Archive for January, 2011

Terrorist or Lunatic With a Gun

On January 8th, 2011, at approximately ten o’clock in the morning, alleged gunman Jared Lee Loughner approached United States Congresswoman Gabrielle Giffords (D-Arizona) during a public political event held at a Safeway in Tucson, Arizona. At that time, Loughner shot Congresswoman Giffords in the head. Then Loughner turned his weapon on several citizens standing in a line to meet Giffords and indiscriminately shot them. According to the Washington Post, Loughner allegedly discharged approximately 31 rounds in 15 seconds, killing six and wounding 13 people before witnesses tackled him to the ground.

The alleged actions of Jared Lee Loughner created a political windstorm in regards to gun laws, mental health care and political rhetoric accountability and responsibility. Yet, nagging questions still linger; why did Loughner do it? Is he a terrorist or just a lunatic with a gun? With all of this in mind, it begs the question; was the Tucson shooting an act of domestic terrorism or the acts of an emotionally disturbed person?

In order to assume the appropriate socially required label for this event, several key components must be examined. First, Loughner’s mental culpability (mens rea) has to be considered. Mental culpability refers to the mindset of the individual perpetrating the act –whether he or she knowingly, intentionally, negligently or recklessly commits a crime.

According to the timeline released by authorities, the night before and the morning of the shooting, Loughner was busy. He dropped off film at a Walgreens and checked himself into a Motel 6. He posted a statement on Myspace telling his friends not to hate him and eventually made his way to a Wal-Mart, at which time he purchased ammunition and a black bag (Nakamura, Horwitz, Hedgpeth, 2011).

Shortly thereafter, Jared Loughner summoned a taxicab that picked him up at a Circle K and drove him to the Safeway. Upon arrival, the taxi driver and Loughner enter the Safeway together, at approximately 09:54 am, in order for Loughner to break a $20.00 bill to cover his taxi fare (Nakamura, et al., 2011).

The Washington Post reported that Loughner was seen in security videos exiting the store and intentionally circling back around towards Congresswoman Giffords’ public event. The security video showed how Loughner quickly approached Giffords with the firearm in his hand next to his leg. Loughner knowingly raised the firearm and shot Giffords in the face, just above the left eye, from less than 3 feet away. After which, Loughner turned his firearm on the attendees and intentionally shot them until he was subdued, by witnesses, while attempting to re-load his firearm (Nakamura, Horwitz, Markon, 2011)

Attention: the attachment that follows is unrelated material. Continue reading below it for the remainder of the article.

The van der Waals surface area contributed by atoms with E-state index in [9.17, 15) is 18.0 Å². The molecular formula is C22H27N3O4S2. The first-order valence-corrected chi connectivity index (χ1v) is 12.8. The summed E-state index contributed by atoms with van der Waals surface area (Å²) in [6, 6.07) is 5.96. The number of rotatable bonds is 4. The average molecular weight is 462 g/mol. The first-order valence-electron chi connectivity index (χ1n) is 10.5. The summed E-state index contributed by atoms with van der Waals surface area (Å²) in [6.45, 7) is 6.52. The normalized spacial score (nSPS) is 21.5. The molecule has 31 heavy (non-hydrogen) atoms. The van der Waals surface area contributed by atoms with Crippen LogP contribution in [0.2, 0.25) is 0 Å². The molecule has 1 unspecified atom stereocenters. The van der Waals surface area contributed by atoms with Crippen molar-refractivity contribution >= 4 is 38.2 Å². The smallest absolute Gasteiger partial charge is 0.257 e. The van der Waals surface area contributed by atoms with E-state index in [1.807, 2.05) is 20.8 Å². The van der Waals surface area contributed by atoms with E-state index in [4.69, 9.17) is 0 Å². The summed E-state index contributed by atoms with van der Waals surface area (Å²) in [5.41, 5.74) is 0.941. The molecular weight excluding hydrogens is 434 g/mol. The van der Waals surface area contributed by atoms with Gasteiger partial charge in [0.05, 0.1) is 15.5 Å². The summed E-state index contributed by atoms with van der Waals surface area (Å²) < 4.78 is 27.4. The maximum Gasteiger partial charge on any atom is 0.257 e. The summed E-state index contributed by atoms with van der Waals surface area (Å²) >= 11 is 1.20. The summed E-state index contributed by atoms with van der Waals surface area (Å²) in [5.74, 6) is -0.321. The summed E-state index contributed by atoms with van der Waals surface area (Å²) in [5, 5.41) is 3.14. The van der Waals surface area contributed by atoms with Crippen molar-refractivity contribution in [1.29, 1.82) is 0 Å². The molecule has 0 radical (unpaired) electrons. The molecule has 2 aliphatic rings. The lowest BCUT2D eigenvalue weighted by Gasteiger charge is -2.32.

The image conjured up by the published timeline is that of a calculated and premeditated act of violence, not the crazed psychotic lone gunman on the brink of a mental collapse first reported. It is, of course, important to consider Loughner’s “bizarre” behavior months, if not years, before this event. However, Loughner’s behavior, actions and decisions the night before and the morning of the shooting indicate that his mental culpability was knowingly and intentionally to commit this crime.

It should be noted: on 01/19/2011, ABC News created a virtual re-enactment video depicting Loughner’s deliberate actions during his shooting rampage. The video was constructed from the images captured by several security cameras in the immediate area: Jared Lee Loughner Surveillance Re-Enactment in Virtual Reality 1/19/2011 .

Secondly, in order to label an act an act of “domestic terrorism”, it is imperative to know the legal definition of “domestic terrorism.” According to the United States Criminal Code: Title 18, Part 1, Chapter 113B, Section 2331 defines the term “domestic terrorism” to mean activities that:

(A) involve acts dangerous to human life that are a violation of the criminal laws of the United States or of any State;
(B) appear to be intended
(1) to intimidate or coerce a civilian population;
(2) to influence the policy of a government by intimidation or coercion; or
(3) to affect the conduct of a government by mass destruction, assassination, or kidnapping; and
(C) occur primarily within the territorial jurisdiction of the United States (Cornell Law School, n.d.).

The first element required is an act dangerous to human life in violation of federal or state law. Jared Loughner allegedly shot 19 people, in which 6 were killed, thus fulfilling the first required element.